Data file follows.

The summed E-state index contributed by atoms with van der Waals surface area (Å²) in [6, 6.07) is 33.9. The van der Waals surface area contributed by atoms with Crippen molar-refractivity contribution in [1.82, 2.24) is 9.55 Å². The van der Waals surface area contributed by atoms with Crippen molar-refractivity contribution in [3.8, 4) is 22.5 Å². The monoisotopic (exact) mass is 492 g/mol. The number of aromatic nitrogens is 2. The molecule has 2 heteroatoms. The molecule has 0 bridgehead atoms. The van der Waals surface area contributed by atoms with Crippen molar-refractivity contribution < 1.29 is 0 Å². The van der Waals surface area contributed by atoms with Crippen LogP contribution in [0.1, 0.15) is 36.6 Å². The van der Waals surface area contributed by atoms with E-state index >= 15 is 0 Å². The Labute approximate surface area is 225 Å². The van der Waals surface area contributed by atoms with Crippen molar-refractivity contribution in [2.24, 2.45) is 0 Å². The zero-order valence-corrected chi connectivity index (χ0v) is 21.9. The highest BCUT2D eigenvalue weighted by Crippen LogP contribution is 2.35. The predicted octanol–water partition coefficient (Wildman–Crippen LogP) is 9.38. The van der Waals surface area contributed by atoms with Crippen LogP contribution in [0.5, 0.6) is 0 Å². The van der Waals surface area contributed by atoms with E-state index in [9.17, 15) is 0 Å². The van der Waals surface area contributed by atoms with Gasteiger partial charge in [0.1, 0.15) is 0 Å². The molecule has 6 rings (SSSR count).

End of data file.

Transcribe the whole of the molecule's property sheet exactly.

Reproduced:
The summed E-state index contributed by atoms with van der Waals surface area (Å²) in [6, 6.07) is 33.9. The van der Waals surface area contributed by atoms with Crippen molar-refractivity contribution in [1.82, 2.24) is 9.55 Å². The van der Waals surface area contributed by atoms with Crippen molar-refractivity contribution in [3.8, 4) is 22.5 Å². The monoisotopic (exact) mass is 492 g/mol. The number of aromatic nitrogens is 2. The molecule has 2 heteroatoms. The molecule has 0 bridgehead atoms. The van der Waals surface area contributed by atoms with Crippen molar-refractivity contribution < 1.29 is 0 Å². The van der Waals surface area contributed by atoms with Crippen LogP contribution in [0.1, 0.15) is 36.6 Å². The van der Waals surface area contributed by atoms with E-state index >= 15 is 0 Å². The Labute approximate surface area is 225 Å². The van der Waals surface area contributed by atoms with Crippen molar-refractivity contribution in [2.24, 2.45) is 0 Å². The zero-order valence-corrected chi connectivity index (χ0v) is 21.9. The highest BCUT2D eigenvalue weighted by Crippen LogP contribution is 2.35. The predicted octanol–water partition coefficient (Wildman–Crippen LogP) is 9.38. The van der Waals surface area contributed by atoms with Crippen LogP contribution in [0.5, 0.6) is 0 Å². The van der Waals surface area contributed by atoms with E-state index in [9.17, 15) is 0 Å². The van der Waals surface area contributed by atoms with Gasteiger partial charge in [0.1, 0.15) is 0 Å². The molecule has 6 rings (SSSR count).